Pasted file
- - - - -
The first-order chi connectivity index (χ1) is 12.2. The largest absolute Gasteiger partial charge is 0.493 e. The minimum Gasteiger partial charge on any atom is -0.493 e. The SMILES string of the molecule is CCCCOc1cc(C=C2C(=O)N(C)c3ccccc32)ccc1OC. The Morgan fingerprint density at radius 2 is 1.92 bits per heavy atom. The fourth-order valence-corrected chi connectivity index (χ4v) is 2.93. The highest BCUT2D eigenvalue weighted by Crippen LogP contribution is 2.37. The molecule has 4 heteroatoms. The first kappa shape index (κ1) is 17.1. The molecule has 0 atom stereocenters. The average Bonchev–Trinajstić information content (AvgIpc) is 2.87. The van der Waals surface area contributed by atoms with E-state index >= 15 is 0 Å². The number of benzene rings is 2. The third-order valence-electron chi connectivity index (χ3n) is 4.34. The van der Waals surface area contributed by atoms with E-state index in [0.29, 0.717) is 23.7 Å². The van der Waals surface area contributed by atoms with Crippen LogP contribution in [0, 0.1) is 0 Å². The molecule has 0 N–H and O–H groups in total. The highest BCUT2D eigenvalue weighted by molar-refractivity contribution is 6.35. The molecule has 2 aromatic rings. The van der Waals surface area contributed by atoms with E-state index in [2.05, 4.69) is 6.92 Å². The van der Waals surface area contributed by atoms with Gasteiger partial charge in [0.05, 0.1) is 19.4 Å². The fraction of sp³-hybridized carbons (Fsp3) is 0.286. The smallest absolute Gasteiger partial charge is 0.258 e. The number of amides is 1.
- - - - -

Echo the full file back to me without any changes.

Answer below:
The first-order chi connectivity index (χ1) is 12.2. The largest absolute Gasteiger partial charge is 0.493 e. The minimum Gasteiger partial charge on any atom is -0.493 e. The SMILES string of the molecule is CCCCOc1cc(C=C2C(=O)N(C)c3ccccc32)ccc1OC. The Morgan fingerprint density at radius 2 is 1.92 bits per heavy atom. The fourth-order valence-corrected chi connectivity index (χ4v) is 2.93. The highest BCUT2D eigenvalue weighted by Crippen LogP contribution is 2.37. The molecule has 4 heteroatoms. The first kappa shape index (κ1) is 17.1. The molecule has 0 atom stereocenters. The average Bonchev–Trinajstić information content (AvgIpc) is 2.87. The van der Waals surface area contributed by atoms with E-state index >= 15 is 0 Å². The number of benzene rings is 2. The third-order valence-electron chi connectivity index (χ3n) is 4.34. The van der Waals surface area contributed by atoms with E-state index in [0.29, 0.717) is 23.7 Å². The van der Waals surface area contributed by atoms with Crippen LogP contribution in [0, 0.1) is 0 Å². The molecule has 0 N–H and O–H groups in total. The highest BCUT2D eigenvalue weighted by molar-refractivity contribution is 6.35. The molecule has 2 aromatic rings. The van der Waals surface area contributed by atoms with E-state index in [2.05, 4.69) is 6.92 Å². The van der Waals surface area contributed by atoms with Gasteiger partial charge in [0.05, 0.1) is 19.4 Å². The fraction of sp³-hybridized carbons (Fsp3) is 0.286. The smallest absolute Gasteiger partial charge is 0.258 e. The number of amides is 1.